The Reddys'  two daughters Yamini and Bhavna aged 17 and 9 respectively are already excellent dancers.  In fact the Reddys frequently receive requests for the whole family to be on stage together.  But cautions Kaushalya, " We try not to force them into anything.  They are young and must choose their own course in life.  However both are attracted to dance, and they cannot stay without practicing for a couple of hours a day.  Sometimes they even give suggestions on a particular choreography or action.  But for now we would like them to concentrate on their studies." 

For the last 25 years, since the time they set foot in Delhi, Reddy’s Kuchipudi School of Dance and Music called Natya Taringini has grown in stature, due to the efforts of Raja Reddy and his two wives. From just four students the school now boasts of a strength of 100 students apart from a number of others who have learnt Kuchipudi under their tutelage.

While Raja Reddy teaches them tandava, elements of Kuchipudi dance (strongly masculine movements), Radha and Kaushlya Reddy teach the lasya or the feminine moments, both of which form an integral part of this dance. Being exponents in their respective fields helps them to impart complete training in all finer nuances of Kuchipudi dance which is more a character-based than an event-based dance.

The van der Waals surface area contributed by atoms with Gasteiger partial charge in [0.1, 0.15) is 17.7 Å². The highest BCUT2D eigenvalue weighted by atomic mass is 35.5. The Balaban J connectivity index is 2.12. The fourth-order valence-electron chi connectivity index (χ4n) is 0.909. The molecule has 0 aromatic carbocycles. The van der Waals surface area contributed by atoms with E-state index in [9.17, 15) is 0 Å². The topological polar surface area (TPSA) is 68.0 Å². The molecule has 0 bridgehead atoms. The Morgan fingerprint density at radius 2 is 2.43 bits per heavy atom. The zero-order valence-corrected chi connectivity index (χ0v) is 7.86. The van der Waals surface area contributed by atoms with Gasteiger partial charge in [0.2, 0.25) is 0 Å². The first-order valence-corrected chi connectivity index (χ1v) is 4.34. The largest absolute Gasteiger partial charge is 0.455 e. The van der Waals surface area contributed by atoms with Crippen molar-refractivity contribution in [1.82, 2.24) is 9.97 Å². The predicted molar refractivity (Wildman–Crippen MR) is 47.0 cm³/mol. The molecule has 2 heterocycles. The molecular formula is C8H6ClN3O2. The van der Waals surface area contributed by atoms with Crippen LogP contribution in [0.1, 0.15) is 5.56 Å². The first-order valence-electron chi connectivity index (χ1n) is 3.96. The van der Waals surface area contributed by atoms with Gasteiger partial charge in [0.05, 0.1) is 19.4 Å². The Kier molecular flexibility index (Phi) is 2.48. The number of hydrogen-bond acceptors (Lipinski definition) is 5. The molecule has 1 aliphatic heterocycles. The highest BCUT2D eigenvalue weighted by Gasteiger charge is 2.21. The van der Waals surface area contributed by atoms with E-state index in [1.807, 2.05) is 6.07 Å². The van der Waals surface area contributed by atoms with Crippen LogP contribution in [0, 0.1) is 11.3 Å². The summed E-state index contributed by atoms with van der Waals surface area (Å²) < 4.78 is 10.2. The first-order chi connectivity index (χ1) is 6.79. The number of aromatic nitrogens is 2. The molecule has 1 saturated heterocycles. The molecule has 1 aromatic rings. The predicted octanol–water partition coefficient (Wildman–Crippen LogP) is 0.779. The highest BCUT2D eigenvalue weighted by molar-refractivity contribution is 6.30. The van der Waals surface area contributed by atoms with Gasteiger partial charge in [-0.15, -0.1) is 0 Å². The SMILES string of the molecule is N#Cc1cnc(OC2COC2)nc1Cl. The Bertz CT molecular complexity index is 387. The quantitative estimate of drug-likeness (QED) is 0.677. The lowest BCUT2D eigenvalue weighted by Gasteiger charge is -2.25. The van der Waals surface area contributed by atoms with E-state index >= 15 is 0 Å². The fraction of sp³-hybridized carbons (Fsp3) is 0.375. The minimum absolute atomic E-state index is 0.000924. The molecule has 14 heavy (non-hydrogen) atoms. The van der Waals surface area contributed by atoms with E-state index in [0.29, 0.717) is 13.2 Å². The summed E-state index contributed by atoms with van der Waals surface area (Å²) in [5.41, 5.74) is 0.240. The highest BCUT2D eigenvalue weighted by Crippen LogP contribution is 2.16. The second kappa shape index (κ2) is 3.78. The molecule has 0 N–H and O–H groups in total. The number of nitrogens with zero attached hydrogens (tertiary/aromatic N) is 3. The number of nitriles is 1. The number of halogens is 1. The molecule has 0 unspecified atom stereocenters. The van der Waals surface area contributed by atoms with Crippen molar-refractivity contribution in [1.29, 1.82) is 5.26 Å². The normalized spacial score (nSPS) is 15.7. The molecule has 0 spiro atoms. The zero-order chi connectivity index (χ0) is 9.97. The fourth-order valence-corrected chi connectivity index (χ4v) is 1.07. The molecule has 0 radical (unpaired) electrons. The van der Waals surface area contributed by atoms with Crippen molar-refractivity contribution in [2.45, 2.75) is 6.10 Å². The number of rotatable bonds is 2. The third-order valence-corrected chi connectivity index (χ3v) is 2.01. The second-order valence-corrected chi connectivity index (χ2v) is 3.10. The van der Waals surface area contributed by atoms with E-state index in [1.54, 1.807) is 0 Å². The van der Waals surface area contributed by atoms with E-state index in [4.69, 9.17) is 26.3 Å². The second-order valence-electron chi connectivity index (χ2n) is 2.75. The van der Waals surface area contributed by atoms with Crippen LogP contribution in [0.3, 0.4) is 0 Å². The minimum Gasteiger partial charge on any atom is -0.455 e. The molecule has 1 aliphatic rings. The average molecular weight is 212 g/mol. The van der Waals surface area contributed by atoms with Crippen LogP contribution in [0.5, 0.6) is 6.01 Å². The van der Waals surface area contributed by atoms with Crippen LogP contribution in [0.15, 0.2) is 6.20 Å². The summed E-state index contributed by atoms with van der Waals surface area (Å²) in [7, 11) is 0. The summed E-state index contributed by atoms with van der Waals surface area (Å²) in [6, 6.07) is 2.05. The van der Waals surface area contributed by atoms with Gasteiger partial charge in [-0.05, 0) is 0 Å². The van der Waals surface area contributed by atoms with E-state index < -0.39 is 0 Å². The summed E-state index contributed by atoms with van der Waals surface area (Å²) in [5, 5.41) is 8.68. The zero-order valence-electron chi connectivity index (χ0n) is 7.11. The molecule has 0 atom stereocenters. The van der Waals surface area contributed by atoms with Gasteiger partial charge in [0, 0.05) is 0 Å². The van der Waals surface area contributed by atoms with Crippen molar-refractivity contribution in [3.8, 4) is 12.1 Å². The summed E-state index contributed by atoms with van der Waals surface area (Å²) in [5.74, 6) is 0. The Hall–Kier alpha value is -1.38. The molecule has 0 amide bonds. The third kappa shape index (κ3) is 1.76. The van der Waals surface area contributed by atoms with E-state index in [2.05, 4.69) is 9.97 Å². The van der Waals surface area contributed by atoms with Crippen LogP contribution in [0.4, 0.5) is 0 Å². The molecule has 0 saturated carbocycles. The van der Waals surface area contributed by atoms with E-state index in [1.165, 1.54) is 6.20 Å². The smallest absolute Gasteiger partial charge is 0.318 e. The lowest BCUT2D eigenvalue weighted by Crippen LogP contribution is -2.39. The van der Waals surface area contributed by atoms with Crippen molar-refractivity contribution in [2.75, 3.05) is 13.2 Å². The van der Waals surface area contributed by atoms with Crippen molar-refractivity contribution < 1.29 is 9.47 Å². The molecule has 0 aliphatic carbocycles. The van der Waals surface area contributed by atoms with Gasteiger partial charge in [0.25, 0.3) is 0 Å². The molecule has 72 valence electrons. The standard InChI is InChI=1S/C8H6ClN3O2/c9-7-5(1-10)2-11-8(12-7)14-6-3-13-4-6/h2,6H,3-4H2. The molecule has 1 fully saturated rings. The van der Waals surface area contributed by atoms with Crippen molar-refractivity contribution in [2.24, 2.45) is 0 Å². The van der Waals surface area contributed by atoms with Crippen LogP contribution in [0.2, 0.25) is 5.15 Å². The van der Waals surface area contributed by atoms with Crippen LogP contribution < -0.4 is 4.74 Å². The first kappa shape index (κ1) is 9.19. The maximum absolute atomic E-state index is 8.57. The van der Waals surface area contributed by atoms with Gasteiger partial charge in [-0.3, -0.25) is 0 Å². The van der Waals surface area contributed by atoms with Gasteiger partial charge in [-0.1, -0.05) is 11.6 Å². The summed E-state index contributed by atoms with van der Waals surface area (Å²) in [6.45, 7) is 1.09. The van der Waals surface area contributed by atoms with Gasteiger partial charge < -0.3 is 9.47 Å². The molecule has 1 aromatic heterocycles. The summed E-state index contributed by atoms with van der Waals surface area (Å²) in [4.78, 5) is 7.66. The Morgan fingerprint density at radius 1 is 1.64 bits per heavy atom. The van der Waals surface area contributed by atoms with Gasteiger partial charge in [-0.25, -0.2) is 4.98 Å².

Traditionally performed by males, Kuchipudi has now start attracting women as well. In fact now there are many performances solely by women where they even do the roles of the males. Most of the performances are based on stories from the Pauranas, Mahabharata and other religious epics. Most of the dance stories are told primarily with the help of facial expressions.

And his students have over the years maintained the illustrious name of their Guru.  Shanta Mishra, Ulla Mattusek, and  Prithvi Joshi, have excelled in Kuchipudi - all  belong to well to do families and took up Kuchipudi for the love of the art form and  the name and reputation of the Reddys.

“Students form the core of my teaching, when I teach I have full confidence in them that they will be excellent dancers, sometimes to boost their morale I dance alongside them in concerts”, says Raja Reddy. And it this confidence that has created world famous names in Kuchipudi dancing from the school of the Reddys'.

One of their cherished projects is the work that they do for handicapped children. Recently some of the disabled children taught by them gave a scintillating performance in the presence of the President of India, which received a standing ovation from the dignitaries present at the occasion.

As for the future, the Reddys plan to start a  residential academy for Kuchipudi dance in Delhi’s Saket area where they have been allotted land. The institution would be modelled on the lines of a Gurukul and would even welcome foreign students. The Reddys receive a number of enquiries from abroad and can be credited for spreading the appeal of this complex art form beyond the shores of India.

Apart from imparting training to handicapped children, the Reddys love performing with their students. “ The ultimate compliment for us is when we perform with our students in front of an appreciative audience,” says Raja Reddy who is now planning for the next 25 years  of spreading this unique art form among young people.”